4 Quick Time-Management Tips for Crunched Working Mums

To say that everyone is busy these days is an understatement—but if you’re a working mum, chances are you left “busy” in the rearview mirror as you drove home from the hospital after having your first child. I can relate. I raised two children while working my way up the corporate ladder in the hectic and demanding field of Nursing and Healthcare Administration, so I know just how elusive and valuable spare time can be.

The good news is that even the busiest mum can carve out pockets of breathing room from even the craziest day. Whether you use it to work, to care for others or to care for yourself (and I suggest the latter), so much can be achieved in those “hot minutes.” While little blocks of “bonus time” are helpful for everyone, working mothers know how to really make them count—even a 15-minute window can feel like an hour’s worth of potential.

But I don’t have to tell you that. If you’re like most working mums, your life is most likely choreographed down to the minute. Let me assure you, though, that there are ways to take the fine art of doing more with less time to the next level. Here are my tips.

1. Spend enough time sleeping. If you do nothing else, prioritize your sleep needs so you can thrive. You’ll drag all day and ultimately waste time if you’re under-rested. Schedule sleep like any other activity and go to bed at bedtime so you can function the next day. (And enforce your kids’ bedtimes too. It’s good for them and for you.)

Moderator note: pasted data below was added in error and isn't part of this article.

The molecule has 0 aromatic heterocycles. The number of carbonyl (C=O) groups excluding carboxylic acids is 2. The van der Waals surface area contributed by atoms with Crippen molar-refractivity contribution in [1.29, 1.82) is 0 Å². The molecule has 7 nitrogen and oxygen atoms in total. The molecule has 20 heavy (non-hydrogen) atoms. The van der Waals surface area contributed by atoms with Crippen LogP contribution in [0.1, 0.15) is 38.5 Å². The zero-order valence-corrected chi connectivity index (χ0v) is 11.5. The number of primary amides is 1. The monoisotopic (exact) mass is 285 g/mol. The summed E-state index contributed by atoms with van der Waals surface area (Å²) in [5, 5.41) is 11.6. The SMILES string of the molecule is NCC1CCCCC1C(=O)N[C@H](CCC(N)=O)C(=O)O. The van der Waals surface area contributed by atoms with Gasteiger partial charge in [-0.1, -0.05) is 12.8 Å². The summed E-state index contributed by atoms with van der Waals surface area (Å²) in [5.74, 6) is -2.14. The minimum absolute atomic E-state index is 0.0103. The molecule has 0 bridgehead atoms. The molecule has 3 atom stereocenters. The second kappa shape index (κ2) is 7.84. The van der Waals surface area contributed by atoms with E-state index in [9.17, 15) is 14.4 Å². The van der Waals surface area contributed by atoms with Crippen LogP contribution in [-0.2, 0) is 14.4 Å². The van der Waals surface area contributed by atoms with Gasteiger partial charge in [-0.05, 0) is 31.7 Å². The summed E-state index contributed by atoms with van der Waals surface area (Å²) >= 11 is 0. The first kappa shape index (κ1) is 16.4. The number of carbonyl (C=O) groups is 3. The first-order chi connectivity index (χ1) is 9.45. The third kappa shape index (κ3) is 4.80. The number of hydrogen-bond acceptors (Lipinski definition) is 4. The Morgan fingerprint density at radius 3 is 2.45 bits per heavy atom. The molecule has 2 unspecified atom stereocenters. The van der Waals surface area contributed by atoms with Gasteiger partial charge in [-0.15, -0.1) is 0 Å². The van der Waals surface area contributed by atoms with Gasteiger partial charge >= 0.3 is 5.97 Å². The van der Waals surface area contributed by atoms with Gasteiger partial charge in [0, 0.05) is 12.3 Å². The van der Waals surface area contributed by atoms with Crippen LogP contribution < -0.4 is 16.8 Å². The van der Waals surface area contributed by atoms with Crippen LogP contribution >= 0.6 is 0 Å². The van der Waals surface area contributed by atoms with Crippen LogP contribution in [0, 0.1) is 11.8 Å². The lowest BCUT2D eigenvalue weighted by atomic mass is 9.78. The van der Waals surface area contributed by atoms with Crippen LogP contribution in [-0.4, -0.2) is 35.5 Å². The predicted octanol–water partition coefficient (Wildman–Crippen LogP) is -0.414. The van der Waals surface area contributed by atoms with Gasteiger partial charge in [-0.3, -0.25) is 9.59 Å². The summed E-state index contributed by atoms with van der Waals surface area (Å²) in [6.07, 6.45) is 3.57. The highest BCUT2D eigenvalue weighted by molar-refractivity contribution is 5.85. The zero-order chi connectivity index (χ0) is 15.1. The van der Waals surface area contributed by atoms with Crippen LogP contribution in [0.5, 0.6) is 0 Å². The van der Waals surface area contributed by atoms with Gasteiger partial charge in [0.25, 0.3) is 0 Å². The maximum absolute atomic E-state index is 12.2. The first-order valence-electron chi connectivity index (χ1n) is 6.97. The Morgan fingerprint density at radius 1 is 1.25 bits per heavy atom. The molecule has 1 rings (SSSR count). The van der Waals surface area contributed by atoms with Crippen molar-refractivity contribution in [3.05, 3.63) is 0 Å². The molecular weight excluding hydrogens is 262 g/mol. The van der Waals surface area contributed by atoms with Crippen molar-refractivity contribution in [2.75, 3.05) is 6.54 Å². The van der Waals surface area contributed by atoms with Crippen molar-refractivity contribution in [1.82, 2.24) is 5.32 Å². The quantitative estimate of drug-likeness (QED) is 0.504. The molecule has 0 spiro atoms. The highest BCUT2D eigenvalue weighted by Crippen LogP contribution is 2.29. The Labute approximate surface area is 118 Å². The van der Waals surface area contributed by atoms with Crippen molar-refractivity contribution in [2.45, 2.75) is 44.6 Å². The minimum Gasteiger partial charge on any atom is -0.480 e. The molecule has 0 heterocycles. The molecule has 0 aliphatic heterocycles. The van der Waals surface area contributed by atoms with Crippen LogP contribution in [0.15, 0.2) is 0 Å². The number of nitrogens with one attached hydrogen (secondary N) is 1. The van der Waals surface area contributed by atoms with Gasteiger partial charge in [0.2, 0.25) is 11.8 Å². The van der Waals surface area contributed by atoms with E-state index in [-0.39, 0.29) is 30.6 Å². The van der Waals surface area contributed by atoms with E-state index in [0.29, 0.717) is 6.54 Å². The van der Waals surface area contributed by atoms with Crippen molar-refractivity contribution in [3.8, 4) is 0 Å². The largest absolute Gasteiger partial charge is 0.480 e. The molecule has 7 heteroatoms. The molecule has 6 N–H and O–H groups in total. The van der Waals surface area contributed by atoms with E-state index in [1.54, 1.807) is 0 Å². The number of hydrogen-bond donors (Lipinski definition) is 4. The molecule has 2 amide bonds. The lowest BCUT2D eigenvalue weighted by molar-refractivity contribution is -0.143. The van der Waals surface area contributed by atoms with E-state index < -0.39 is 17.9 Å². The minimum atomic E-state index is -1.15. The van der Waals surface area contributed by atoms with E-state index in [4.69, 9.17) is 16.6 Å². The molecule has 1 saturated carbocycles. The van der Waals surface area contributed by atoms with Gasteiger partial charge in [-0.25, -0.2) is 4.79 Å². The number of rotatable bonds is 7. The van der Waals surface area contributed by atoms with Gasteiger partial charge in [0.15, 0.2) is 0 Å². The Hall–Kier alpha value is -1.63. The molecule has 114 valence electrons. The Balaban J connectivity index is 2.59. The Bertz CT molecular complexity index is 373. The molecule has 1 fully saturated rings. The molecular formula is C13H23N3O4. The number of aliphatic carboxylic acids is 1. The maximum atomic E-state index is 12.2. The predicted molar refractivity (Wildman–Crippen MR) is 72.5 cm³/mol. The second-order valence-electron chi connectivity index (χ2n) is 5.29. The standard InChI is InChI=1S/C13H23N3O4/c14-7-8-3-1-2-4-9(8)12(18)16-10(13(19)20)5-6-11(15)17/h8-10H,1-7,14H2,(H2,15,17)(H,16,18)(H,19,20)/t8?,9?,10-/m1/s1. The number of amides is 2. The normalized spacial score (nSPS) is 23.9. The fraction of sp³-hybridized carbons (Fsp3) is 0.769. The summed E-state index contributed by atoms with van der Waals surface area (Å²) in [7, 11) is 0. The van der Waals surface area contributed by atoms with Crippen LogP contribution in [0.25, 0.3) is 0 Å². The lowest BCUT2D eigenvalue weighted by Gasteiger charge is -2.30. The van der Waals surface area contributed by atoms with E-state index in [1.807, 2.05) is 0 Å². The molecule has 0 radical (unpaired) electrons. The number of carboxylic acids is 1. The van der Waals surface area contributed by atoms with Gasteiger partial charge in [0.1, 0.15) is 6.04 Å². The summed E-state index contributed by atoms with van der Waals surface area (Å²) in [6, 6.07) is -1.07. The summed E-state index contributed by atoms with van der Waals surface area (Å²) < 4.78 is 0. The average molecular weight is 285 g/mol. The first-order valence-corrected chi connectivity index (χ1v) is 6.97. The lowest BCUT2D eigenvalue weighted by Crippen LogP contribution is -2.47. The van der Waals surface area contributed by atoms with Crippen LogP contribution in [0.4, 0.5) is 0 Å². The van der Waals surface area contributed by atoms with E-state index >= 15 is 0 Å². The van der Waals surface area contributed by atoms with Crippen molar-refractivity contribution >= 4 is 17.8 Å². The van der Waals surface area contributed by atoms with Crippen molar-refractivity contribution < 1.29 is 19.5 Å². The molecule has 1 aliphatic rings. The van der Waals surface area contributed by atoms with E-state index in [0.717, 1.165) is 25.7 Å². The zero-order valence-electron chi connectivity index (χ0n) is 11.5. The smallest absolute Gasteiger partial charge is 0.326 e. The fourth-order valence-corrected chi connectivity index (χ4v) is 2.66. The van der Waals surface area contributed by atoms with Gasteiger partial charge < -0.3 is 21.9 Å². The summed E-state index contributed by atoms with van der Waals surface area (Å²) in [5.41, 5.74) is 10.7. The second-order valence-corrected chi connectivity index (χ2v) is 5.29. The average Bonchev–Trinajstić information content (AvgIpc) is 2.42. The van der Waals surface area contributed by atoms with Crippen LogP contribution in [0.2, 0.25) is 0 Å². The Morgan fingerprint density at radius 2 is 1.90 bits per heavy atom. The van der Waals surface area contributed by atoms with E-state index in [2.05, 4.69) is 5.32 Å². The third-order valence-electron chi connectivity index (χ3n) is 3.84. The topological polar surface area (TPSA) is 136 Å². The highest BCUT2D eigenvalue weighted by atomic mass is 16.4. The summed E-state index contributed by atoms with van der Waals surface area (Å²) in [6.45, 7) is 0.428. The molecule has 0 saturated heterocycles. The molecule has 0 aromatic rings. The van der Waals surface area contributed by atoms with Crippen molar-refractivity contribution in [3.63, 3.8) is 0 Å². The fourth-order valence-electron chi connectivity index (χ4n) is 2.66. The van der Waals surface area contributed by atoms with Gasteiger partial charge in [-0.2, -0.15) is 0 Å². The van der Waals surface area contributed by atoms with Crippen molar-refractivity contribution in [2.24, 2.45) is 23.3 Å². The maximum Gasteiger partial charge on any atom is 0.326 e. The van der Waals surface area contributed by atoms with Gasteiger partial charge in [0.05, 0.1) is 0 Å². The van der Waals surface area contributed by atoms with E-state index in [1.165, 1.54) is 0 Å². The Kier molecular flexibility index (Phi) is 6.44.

2. Establish sane work hours. Before you commit to taking a new role, validate alignment of expectations for your work hours with your potential employer. Life commitments and job projects will ebb and flow, so be sure to check in periodically to make sure that expectations have not changed. That way, if your boss typically calls or emails after hours, you can decide whether you’re available or not. Many working mothers reserve nights and weekends exclusively for family.

3. Embrace the power of “No.” You don’t have to attend every PTA meeting, chaperone all field trips or take on additional work projects. Saying no can be tough, but it is a skill that frees up time you wouldn’t otherwise have access to. Further, watching you enforce limits teaches your kids the value of setting boundaries.

4. Set attainable daily goals. A to-do list is useless if it’s too ambitious. What’s the point of writing down unachievable tasks? We’re not superheroes and shouldn’t try to be. Make your daily goals realistic enough to complete. Remember, you can always do more if you have the time.

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© 2020 The Motherhood Group, Coordinators of Black Maternal Mental Health Week UK